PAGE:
7.  Add the golden syrup and oil, then stir.  Knead together to form a smooth play-doh like ball.

8.  Divide the dough into 16 pieces.  You will use 2 pieces of dough for each mooncake – one piece will be the top, the other piece will be the bottom.

9.  Set two pieces of plastic wrap on the countertop.  Using a rolling pin, roll out a 4″ circle of dough on each piece of plastic wrap.

10.  Place about 6 T. (about 3 cookie scoops) of filling into the center of one piece of dough.

11.  Using the plastic wrap to help, push the outer rim of dough up the edges of the filling, to “cup” the filling.

12.  Place the other piece of dough on top.  Peel the plastic wrap off the dough.

13.  Using your fingers, push the dough on the sides together to seal into an enclosed cylinder.  Transfer to a floured surface, and continue to shape into a cylinder, flouring the sides/bottom/top as you go.  Basically, you want to form a cylinder that will just fit into the mooncake mold without scraping against the sides.

14.  Slide the mooncake mold/press over the cylinder of dough, and slowly and firmly push down with the plunger.  You want to make sure your design is imprinted into the dough firmly – too light, and your design will disappear when you bake it.

15.  Transfer the unbaked mooncakes to a silicone lined baking sheet.  Spritz the top and edges with a little bit of water.  (This prevents the dough from cracking while baking.)  I used some water in my Misto sprayer.  (If you don’t have a sprayer, then lightly brush on some water with a pastry brush.)

16.  Bake the mooncakes for 10 minutes in a 325 degree preheated oven.  Remove and cool for about 15 minutes.

17.  Decrease the oven temperature to 300 degrees.  Brush the tops and sides of the mooncakes with a thin layer of eggwash.  Return the mooncakes to the oven, and bake another 10 minutes.

18.  Remove, and cool on a wire rack.


  1. Amy says:

    Wow!. I’m impressed! A must try recipe. BTW, how come your cakes are rather pale even with the egg wash? Thanks for the posting the recipe. I bought a mooncake molds from ebay since I’m kinda cheap to buy from Amazon. Since it is from China, my molds probably won’t arrive until after the moon festival . Big mistake..Sigh. Have you ever make the snow skin mooncakes. I bet they would look really cool with your molds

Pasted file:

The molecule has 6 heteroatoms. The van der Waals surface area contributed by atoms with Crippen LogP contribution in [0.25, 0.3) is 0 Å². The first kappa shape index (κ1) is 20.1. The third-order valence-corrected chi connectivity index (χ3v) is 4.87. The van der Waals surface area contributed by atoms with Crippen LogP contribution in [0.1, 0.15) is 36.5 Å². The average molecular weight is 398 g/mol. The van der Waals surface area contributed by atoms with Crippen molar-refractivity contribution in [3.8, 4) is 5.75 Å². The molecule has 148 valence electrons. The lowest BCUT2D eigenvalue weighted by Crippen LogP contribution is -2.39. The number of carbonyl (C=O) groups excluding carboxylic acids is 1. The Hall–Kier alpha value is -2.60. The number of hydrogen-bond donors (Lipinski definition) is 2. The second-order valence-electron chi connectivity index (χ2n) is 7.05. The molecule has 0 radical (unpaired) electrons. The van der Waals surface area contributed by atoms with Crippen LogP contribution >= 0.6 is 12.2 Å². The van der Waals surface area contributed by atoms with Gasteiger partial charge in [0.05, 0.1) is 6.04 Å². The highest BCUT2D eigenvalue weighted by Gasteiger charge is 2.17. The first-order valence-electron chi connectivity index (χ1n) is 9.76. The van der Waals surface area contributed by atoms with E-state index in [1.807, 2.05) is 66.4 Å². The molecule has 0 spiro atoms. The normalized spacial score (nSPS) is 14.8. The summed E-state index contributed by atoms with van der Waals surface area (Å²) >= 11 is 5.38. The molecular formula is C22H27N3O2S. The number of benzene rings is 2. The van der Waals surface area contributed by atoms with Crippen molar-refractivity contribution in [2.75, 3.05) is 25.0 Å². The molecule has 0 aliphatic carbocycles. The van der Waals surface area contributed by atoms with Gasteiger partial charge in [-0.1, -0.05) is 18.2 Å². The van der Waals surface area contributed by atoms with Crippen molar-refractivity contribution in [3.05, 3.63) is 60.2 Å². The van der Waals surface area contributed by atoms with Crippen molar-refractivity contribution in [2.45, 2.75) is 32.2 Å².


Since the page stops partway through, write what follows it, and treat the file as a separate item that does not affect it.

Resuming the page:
• Mika Mika says:

      If you want your mooncakes to be darker, you can bake them an extra 3-5 minutes. The camera flash makes the mooncakes look a little bit paler than they actually are in the photo above. I haven’t tried to make the snow skin mooncakes… but maybe one of these days! :)

  2. Amy says:

    Hi Mika. what is the weight of the cake make by your mold? 50gm? What is the estimate ratio of the dough vs filling? The one mold that I have look much bigger than yours.

    • Mika Mika says:

      The mooncake mold that I used says “125g” – it created mooncakes that were 2 3/4 inches in diameter (about 7 cm diameter), and about 1 1/4 inches thick (or 3 cm thick). I just weighed one of my baked mooncakes – and it is approx 5 oz or 140 grams. Hope that info helps!

      • Jane says:

        I just bought a mooncake mold 125g. I was wondering should I follow the recipe you posted.

        • Mika Mika says:

          According to the company that I purchased the mooncake mold set… ( these molds that I used are designed to hold 125 grams. So I think you should be fine.

  3. Marcus says:

    Hi mika, i was wondering what your dough to filling ratio was?

    • Mika Mika says:

      Sorry, I don’t weigh the dough and filling, so I can’t tell you. Using this recipe, though, I can tell you that I end up with 16 circles of dough (2 circles for each mooncake), with about 6 T. filling in each one.

  4. elizabeth bermas says:

    where can i buy mooncake mold

    where can i buy mooncake mold

  5. Derick says:

    Hi I’m confused about the 16 equal parts, how do you make them even into 16 parts

    • Mika Mika says:

      Usually I will pat out the dough into an even rectangle. Use your knife, cut that rectangle in half. Then cut each half in half. Now you will have 4 equal pieces. Cut each quarter in half. Then cut each of those halves in half. Voila, 16 equal pieces!